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Condensed Matter Physics Seminar

  • Address
    Marshak Science
    City College of New York
    160 Convent Ave., New York, NY  10031

    Location
    Marshak Science, 418N

    p: 212.650.5516

    Admission
    Free

  • Event Details

    "The influence of graphene curvature on hydrogen adsorption: towards hydrogen storage devices."

    The influence of graphene curvature on hydrogen adsorption:
    towards hydrogen storage devices
    Sarah Goler
    Laboratorio NEST, Istituto Nanoscienze – CNR and Scuola Normale Superiore,
    Center for Nanotechnology Innovation @ NEST, Istituto Italiano di Tecnologia,
    Piazza San Silvestro 12, 56127 Pisa, Italy
    Graphene is an intriguing material that shows promises for hydrogen storage. It is a single layer of carbon atoms arranged in a honeycomb lattice. I will introduce the current state of the art hydrogen storage materials followed by the possibility of using graphene as a scaffold for hydrogen. Theory predicts that the energy barrier for adsorbing and desorbing atomic hydrogen attached to the pi-bonds of graphene can be removed making it possible to attach and release hydrogen at room temperature, a mechanism that can be exploited for hydrogen storage applications [1]. I will show experimental evidence that the energy barrier for adsorbing atomic hydrogen attached to the pi-bonds depends on the curvature of graphene.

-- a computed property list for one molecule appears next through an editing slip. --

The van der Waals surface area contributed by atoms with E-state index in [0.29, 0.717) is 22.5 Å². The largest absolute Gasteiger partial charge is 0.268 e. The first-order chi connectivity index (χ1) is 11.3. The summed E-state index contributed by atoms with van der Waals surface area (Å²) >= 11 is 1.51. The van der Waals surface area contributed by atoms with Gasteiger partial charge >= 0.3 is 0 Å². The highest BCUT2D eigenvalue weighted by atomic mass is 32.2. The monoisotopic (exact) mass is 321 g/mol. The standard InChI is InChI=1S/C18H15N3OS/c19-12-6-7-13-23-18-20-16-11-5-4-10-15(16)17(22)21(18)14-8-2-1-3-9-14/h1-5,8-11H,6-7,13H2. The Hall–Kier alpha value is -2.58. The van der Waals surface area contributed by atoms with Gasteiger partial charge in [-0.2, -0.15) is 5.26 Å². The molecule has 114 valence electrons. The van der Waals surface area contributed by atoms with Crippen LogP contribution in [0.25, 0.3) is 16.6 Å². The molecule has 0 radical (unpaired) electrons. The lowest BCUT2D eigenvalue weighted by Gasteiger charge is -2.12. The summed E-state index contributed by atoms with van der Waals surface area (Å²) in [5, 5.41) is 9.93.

To test these predictions, scanning tunneling microscopy experiments were performed on epitaxial graphene grown on SiC(0001) which has a periodic intrinsic curvature [2]. The positions and stable conformations of the hydrogen atoms on the atomically resolved lattice were studied as a function of curvature by hydrogenating the sample in situ [3]. It was found that atomic hydrogen binds to the carbon atoms in the convexly curved areas, as expected from DFT calculations [1]. The desorption energy barrier of hydrogen on the maximally convex area of graphene was calculated [3]. The curvature dependent graphene-hydrogen interaction results presented are an encouraging step towards a hydrogen storage device that adsorbs and releases hydrogen independent of temperature and pressure changes.
    [1] V. Tozzini and V. Pellegrini. J. Phys. Chem. C 115, 25523 (2011).
    [2] F. Varchon et al. Phys. Rev. B 77, 235412(2008).
    [3] S. Goler et al. submitted for review.
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